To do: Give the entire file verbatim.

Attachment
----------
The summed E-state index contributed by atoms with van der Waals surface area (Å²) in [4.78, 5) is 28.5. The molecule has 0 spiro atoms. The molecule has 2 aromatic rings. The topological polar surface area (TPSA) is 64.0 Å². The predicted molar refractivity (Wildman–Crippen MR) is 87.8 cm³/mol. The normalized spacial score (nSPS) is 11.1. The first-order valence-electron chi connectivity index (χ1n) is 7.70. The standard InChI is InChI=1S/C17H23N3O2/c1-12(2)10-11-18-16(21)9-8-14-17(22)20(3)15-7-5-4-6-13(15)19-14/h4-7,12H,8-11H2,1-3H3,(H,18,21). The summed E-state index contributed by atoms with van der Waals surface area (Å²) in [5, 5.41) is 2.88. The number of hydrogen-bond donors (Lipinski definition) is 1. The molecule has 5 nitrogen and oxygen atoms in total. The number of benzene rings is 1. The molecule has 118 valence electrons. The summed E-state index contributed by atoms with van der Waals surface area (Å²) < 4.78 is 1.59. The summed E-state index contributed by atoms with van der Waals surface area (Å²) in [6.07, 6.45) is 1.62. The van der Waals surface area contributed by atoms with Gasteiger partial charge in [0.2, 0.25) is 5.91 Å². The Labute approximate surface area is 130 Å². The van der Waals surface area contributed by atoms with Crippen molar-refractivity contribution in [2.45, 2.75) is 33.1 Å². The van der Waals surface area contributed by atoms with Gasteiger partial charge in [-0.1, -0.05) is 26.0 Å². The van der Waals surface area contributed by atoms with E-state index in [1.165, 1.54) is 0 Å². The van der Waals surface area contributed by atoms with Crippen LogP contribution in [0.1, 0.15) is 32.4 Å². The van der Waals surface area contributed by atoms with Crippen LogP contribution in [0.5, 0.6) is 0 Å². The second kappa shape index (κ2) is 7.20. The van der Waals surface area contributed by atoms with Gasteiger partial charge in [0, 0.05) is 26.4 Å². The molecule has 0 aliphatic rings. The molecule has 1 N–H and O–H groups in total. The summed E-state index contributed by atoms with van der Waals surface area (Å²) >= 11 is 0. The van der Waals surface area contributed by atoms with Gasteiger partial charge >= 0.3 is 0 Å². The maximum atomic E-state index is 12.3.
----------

The summed E-state index contributed by atoms with van der Waals surface area (Å²) in [4.78, 5) is 28.5. The molecule has 0 spiro atoms. The molecule has 2 aromatic rings. The topological polar surface area (TPSA) is 64.0 Å². The predicted molar refractivity (Wildman–Crippen MR) is 87.8 cm³/mol. The normalized spacial score (nSPS) is 11.1. The first-order valence-electron chi connectivity index (χ1n) is 7.70. The standard InChI is InChI=1S/C17H23N3O2/c1-12(2)10-11-18-16(21)9-8-14-17(22)20(3)15-7-5-4-6-13(15)19-14/h4-7,12H,8-11H2,1-3H3,(H,18,21). The summed E-state index contributed by atoms with van der Waals surface area (Å²) in [5, 5.41) is 2.88. The number of hydrogen-bond donors (Lipinski definition) is 1. The molecule has 5 nitrogen and oxygen atoms in total. The number of benzene rings is 1. The molecule has 118 valence electrons. The summed E-state index contributed by atoms with van der Waals surface area (Å²) < 4.78 is 1.59. The summed E-state index contributed by atoms with van der Waals surface area (Å²) in [6.07, 6.45) is 1.62. The van der Waals surface area contributed by atoms with Gasteiger partial charge in [0.2, 0.25) is 5.91 Å². The Labute approximate surface area is 130 Å². The van der Waals surface area contributed by atoms with Crippen molar-refractivity contribution in [2.45, 2.75) is 33.1 Å². The van der Waals surface area contributed by atoms with Gasteiger partial charge in [-0.1, -0.05) is 26.0 Å². The van der Waals surface area contributed by atoms with E-state index in [1.165, 1.54) is 0 Å². The van der Waals surface area contributed by atoms with Crippen LogP contribution in [0.1, 0.15) is 32.4 Å². The van der Waals surface area contributed by atoms with Crippen LogP contribution in [0.5, 0.6) is 0 Å². The second kappa shape index (κ2) is 7.20. The van der Waals surface area contributed by atoms with Gasteiger partial charge in [0, 0.05) is 26.4 Å². The molecule has 0 aliphatic rings. The molecule has 1 N–H and O–H groups in total. The summed E-state index contributed by atoms with van der Waals surface area (Å²) >= 11 is 0. The van der Waals surface area contributed by atoms with Gasteiger partial charge >= 0.3 is 0 Å². The maximum atomic E-state index is 12.3.